Ariel

In Kaurismäki’s drolly existential crime drama, a coal miner named Taisto (Turo Pajala) attempts to leave behind a provincial life of inertia and economic despair, only to get into ever deeper trouble. Yet a minor-key romance with a hilariously dispassionate meter maid (Susanna Haavisto) might provide a light at the end of a very dark tunnel. Ariel, which boasts a terrific soundtrack of Finnish tango and Baltic pop music and lovely cinematography by Kaurismäki’s longtime cameraman Timo Salmimen, put its director on the international map.

Film Info

Available In

Collector's Set

Eclipse Series 12: Aki Kaurismäki’s Proletariat Trilogy

Aki Kaurismäki’s Proletariat Trilogy

DVD Box Set

3 Discs

Ships Nov 8, 2018

$35.96

Ariel
Cast
Turo Pajala
Taisto Olavi Kasurinen
Susanna Haavisto
Irmeli Katariina Pihlaja
Matti Pellonpää
Mikkonen
Eetu Hilkamo
Riku
Credits
Producer
Aki Kaurismäki
Director
Aki Kaurismäki
Screenplay
Aki Kaurismäki
Cinematography
Timo Salminen
Art direction
Risto Karhula
Editing
Raija Talvio
Sound
Jouko Lumme

From The Current

Eclipse Series 12:
Aki Kaurismäki’s Proletariat Trilogy

The cinema of Aki Kaurismäki has been tickling viewers for more than two decades without so much as cracking a smile. With their rotating casts of sourpuss Finns and their stringent, often immobile compositions, his films would seem the least likely…

By Michael Koresky


Explore

Aki Kaurismäki

Writer, Producer, Director

Even if he weren’t the world’s most famous Finnish filmmaker, Aki Kaurismäki’s singular place in cinema would be ensured by his distinctive and effortless mix of scalpel-sharp comedy, pitch-dark (The Match Factory Girl) or slapstick (Leningrad Cowboys Go America), with warm humanism. He started working in movies as his older brother Mika’s codirector, then struck out on his own with an adaptation of Crime and Punishment (1983). With his Proletariat Trilogy—Shadows in Paradise (1986), Ariel (1988), and The Match Factory Girl (1990), which find humor or romance in even the most desperate situations—and his zany musical comedies starring the fictional band the Leningrad Cowboys, Kaurismäki became a beloved figure in international film circles. The sardonic inventiveness of the former and the unexpected hipster hilarity of the latter confirmed him as an uncommon master, and his influence has been felt in works by the likes of Jim Jarmusch and Wes Anderson. Kaurismäki has continued to delight audiences with such films as the Oscar-nominated The Man Without a Past (2003) and Le Havre (2011), which evince his social commitment as well as his fluency in visual storytelling.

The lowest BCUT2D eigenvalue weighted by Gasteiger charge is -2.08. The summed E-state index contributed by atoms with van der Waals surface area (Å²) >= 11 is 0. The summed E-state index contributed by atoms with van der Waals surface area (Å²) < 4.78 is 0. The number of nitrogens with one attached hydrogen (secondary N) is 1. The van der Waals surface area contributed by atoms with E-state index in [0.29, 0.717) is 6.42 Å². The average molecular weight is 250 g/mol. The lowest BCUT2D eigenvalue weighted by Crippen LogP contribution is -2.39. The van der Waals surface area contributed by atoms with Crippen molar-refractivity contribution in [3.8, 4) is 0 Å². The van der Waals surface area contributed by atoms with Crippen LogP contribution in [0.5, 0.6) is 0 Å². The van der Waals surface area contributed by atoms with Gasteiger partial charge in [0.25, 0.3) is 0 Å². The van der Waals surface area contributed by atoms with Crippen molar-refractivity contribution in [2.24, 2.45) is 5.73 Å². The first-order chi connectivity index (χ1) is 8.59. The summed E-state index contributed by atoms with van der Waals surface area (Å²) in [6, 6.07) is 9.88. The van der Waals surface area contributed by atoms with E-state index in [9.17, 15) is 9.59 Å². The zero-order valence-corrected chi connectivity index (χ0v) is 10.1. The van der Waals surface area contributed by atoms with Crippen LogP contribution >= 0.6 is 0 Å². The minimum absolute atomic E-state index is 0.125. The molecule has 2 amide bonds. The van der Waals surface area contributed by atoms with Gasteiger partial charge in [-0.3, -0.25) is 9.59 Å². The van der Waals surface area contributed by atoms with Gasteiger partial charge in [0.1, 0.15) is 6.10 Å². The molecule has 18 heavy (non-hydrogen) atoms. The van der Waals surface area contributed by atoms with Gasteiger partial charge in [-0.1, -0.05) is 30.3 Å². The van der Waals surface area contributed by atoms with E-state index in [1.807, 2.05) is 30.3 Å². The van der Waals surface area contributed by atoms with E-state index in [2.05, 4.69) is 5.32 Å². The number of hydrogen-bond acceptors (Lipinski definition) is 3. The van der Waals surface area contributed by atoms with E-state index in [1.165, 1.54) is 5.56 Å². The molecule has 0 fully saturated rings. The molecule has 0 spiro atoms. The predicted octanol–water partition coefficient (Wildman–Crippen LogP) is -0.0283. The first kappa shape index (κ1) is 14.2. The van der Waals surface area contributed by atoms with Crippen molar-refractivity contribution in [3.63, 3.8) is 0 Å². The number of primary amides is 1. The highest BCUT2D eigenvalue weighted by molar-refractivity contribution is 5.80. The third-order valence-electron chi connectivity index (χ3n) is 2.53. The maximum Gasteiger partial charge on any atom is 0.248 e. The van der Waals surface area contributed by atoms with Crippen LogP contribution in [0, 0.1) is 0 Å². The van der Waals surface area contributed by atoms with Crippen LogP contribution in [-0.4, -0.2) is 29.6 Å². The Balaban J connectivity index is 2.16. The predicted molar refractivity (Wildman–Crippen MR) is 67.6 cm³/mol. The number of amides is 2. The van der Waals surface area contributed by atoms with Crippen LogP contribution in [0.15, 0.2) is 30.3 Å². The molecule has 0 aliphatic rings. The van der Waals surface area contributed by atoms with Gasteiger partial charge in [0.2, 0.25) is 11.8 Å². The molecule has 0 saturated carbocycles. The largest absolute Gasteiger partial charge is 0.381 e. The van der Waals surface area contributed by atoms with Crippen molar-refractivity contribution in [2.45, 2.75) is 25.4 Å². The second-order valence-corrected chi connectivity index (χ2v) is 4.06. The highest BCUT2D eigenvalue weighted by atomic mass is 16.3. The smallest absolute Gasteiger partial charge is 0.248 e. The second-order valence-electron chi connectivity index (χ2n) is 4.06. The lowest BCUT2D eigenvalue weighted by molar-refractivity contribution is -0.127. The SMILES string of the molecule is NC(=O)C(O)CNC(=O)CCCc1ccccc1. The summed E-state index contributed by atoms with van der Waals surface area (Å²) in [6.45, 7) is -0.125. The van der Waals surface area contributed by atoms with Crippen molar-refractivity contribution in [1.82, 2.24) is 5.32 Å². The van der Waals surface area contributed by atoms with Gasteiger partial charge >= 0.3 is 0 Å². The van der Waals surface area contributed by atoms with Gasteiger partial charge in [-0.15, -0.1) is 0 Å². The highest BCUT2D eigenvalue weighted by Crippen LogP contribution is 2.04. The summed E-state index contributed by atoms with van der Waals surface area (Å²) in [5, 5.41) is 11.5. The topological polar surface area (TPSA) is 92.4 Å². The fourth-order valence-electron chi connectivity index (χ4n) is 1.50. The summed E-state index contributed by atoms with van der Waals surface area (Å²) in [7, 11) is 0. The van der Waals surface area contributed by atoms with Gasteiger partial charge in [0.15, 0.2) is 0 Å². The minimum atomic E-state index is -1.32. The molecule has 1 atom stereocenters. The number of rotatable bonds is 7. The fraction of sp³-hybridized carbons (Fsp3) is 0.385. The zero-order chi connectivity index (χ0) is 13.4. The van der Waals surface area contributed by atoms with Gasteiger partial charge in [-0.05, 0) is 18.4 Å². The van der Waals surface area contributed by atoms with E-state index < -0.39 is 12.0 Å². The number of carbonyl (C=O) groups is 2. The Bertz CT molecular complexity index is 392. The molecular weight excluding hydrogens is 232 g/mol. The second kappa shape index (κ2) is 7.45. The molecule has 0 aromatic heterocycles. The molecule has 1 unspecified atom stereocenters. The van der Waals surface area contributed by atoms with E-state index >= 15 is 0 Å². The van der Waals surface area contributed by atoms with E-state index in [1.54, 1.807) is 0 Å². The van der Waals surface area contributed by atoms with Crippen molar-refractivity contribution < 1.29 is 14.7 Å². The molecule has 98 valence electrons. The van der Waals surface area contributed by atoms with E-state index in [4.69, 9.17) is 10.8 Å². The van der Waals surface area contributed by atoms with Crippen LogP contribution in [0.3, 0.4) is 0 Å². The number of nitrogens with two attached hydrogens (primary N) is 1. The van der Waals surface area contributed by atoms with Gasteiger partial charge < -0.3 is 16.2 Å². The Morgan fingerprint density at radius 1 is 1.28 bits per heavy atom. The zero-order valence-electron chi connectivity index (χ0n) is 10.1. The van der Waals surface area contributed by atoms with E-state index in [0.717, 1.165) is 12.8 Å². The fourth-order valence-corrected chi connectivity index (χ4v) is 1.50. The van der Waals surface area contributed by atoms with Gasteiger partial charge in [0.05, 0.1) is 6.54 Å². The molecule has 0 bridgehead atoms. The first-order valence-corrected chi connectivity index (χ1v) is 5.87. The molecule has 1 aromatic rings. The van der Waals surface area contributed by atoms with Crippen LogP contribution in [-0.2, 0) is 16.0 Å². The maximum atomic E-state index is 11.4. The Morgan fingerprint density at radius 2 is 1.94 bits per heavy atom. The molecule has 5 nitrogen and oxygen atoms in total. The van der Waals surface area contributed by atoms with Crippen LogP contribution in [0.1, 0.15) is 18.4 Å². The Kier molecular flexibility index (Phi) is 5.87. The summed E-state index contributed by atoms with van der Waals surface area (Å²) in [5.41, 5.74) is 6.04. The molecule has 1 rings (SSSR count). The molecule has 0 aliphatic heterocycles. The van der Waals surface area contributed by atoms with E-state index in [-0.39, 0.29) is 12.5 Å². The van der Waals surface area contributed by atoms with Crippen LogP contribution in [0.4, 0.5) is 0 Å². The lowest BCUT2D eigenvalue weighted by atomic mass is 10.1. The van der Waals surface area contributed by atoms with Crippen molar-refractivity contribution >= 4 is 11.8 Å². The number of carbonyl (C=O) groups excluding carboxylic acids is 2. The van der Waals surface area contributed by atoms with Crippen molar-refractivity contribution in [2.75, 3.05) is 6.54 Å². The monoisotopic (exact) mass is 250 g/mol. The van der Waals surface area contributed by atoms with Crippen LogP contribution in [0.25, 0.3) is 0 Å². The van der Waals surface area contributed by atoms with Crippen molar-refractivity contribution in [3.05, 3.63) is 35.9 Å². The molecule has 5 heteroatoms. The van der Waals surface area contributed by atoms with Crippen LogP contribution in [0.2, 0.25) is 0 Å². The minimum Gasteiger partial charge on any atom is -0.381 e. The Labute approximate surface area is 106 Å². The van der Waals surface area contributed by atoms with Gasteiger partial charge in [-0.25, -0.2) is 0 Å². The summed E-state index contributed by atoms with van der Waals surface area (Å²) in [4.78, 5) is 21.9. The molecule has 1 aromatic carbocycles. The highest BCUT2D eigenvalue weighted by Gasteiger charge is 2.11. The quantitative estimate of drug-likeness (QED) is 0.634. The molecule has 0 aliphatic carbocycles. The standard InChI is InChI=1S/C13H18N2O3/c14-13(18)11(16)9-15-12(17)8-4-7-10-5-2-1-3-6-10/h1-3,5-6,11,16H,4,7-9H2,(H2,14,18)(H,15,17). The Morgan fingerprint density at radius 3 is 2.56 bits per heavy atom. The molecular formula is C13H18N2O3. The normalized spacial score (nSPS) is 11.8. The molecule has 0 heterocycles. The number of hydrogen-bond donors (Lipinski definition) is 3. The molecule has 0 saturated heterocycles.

Read Kaurismäki’s Top 10.